Q. If Jesus made Peter the Pope or head of the Church on Earth, Peter didn’t seem to know a thing about it. Why would he, in I Peter 5:1, call himself a fellow elder putting himself on the same level of authority as others if he knew he was the POPE?
A. The use of a fraternal term identifying himself with others in a similar office is nothing other than humble courtesy. For instance, when a president or king addresses the populace with, “My fellow citizens…” it is an appeal to unity with them not an admission that he does not know he is the president or king.
In addition to this, the Pope is the Bishop of Rome. In one way this is the same as the bishop of any other diocese in the world. However, the Bishop of Rome has, since the time of Peter, been acknowledged as the seat of the government of the Catholic Church. The Bishop of Rome as the Pope is the highest authority in the Church on Earth as the vicar or prime minister of Christ.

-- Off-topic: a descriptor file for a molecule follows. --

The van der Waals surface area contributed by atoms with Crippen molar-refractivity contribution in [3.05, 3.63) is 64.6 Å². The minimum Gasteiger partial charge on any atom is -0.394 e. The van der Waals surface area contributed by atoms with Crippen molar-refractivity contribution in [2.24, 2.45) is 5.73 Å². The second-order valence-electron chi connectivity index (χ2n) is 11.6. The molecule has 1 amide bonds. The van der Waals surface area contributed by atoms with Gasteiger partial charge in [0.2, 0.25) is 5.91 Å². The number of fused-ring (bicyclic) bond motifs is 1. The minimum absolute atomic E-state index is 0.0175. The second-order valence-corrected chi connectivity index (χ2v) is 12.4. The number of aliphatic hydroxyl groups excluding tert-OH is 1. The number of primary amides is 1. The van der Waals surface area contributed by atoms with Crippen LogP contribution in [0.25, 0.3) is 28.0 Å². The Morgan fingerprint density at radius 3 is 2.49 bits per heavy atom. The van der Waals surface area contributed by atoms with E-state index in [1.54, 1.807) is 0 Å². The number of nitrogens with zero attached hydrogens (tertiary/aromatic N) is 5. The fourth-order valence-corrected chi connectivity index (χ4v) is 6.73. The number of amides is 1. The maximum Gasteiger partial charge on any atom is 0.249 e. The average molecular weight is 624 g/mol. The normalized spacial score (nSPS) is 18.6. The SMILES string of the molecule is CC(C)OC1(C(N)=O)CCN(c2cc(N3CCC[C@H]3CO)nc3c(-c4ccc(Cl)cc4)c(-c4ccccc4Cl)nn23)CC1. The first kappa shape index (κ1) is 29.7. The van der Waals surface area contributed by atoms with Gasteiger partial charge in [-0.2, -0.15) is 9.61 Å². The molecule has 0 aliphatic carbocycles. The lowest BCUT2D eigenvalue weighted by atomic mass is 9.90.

One additional point to be made here is that, Peter certainly did seem to know he had authority over the Church because in the following verses (I Peter 5:2-4) he goes on to instruct his fellow priests and bishops in how to carry out their ministry.